- ABC’s job cuts hit reporters and profile staff
- Reducing the number of ABC executives in commissioning and production
- Current Affairs Digital Transformation Project as a broadcaster moves towards a digital media organization
- ABC News Sunday, a new national bulletin
- Digital-first Stateline returns as part of Friday’s extended 40-minute newscast
- Dedicated climate, environment and energy reporting team
Today the ax has struck ABC with job cuts hitting profile reporters and ABC executives in commissioning and production as the broadcaster moves increasingly to become a “digital-first media organization” .
ABC political editor Andrew Probyn was fired by ABC over up to 100 job cuts. 40 positions will become redundant at ABC News as 24 new digital skills roles are created. ABC is calling for expressions of interest in the firing from News Division staff until 5pm AEST on Sunday, June 25.
Probyn said Guardian Australia they were told by the national broadcaster that they no longer need a political news editor.
“I have been informed that the national broadcaster no longer needs a political editor and wants to reinvest the money into social and digital news roles,” Probyn said.
“Much good luck to ABC. I’m still trying to come to terms with it. I’m very proud of all the stories I’ve told ABC and the determination and vigor with which I’ve brought political coverage to the national broadcaster.
Probyn is the highest-profile journalist so far to be named in a 100-job cull.
He joined 7:30 as their political correspondent in 2016. Previously, he was a federal political editor for The West Australian, a state political reporter for ABC, and previously worked at the Herald Sun in Melbourne and Canberra. He was Federal Parliamentary Press Gallery’s Journalist of the Year and Gold Quill at the Melbourne Press Club Awards.
ABC last week released a five-year plan to become an integrated digital operation by 2028, adapting to audiences and the future.
ABC Chief Executive Officer David Anderson said today: “Together with media organizations here and abroad, the ABC operates in an environment subject to inflationary pressures. We also need to increase investment in digital transformation to improve our efficiency and meet the needs of the public.
“We have made clear our vision for the ABC to be an essential part of everyday life for all Australians through our high quality journalism and content, wherever they live across the country.
“The continued migration of audiences from broadcast to digital services presents an opportunity to ensure that the ABC is a central and trusted part of everyday media consumption for more Australians.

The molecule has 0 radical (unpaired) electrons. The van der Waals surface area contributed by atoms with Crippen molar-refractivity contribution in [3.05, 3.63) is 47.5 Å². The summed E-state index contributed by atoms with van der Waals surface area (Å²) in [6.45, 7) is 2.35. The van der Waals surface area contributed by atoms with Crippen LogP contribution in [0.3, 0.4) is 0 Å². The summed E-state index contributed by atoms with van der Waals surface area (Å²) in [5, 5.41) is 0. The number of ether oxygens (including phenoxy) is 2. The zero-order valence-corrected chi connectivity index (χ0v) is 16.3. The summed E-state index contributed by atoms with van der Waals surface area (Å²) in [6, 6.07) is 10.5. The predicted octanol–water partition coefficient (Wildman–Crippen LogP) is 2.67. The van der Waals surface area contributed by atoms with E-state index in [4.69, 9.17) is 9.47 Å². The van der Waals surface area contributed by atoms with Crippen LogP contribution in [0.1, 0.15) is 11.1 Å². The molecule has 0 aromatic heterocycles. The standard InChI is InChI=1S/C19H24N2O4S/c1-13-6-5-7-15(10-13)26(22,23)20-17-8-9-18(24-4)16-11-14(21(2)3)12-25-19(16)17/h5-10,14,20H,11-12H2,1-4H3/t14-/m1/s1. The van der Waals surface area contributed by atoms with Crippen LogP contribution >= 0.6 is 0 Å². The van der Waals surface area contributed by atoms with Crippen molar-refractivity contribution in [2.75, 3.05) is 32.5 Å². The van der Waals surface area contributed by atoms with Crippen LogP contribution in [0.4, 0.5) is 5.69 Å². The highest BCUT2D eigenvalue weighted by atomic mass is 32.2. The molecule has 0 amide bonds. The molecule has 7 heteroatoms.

“By 2028, the majority of audience engagement will be on ABC’s digital platforms and we will have a digital-first approach to commission, produce and distribute content. We will enhance our core digital products, ABC iview, ABC listen and ABC News, to provide personalized services that make it easier for audiences to discover the journalism and content they care about.
“To make the most of this opportunity, we need to better align our resources and invest in the new skills we need in our workforce that we cannot create through retraining.
“Achieving these results requires some tough decisions. Whilst we have savings targets in support areas including travel and consultancy costs, unfortunately there is unavoidable impact on some roles.
“These changes are important to ensuring the long-term success of the organization, but we recognize it’s never easy, particularly for the people who are directly affected by these proposals.”
The proposed changes include:
- The launch of the Current Affairs Digital Transformation Project to ensure some of ABC’s top investigative programming has the ability to meet audience demand for long-form on-demand video and in-depth digital content.
- Continue the shift in the News Operations team from linear television programming to on-demand digital content and modernize ABC’s skill base.
- Introducing ABC News Sunday, a new national bulletin bringing the best stories and journalism from Australia and the world.
- The return of a digital state frontline, unpacking the local stories that matter through long-form journalism, in-depth interviews, and explanations for on-demand and broadcast audiences.
- The establishment of a dedicated climate, environment and energy reporting team to focus on issues that are consistently ranked as critical to the future of the nation, particularly by young Australians.
- Streamline our editor commissioning structure by reducing the number of ABC executives involved in the commissioning and production process with the independent sector, freeing up funds for investment in high quality, distinctive Australian content.
- A digital-first approach to commissioning and content selection, with a focus on audiences from the earliest stage of development.
- Improve the audience experience of ABC iview, ABC News and ABC listen to accelerate adoption of these platforms.
- Promote our digital manufacturing with new roles established in our digital teams.
This post updates.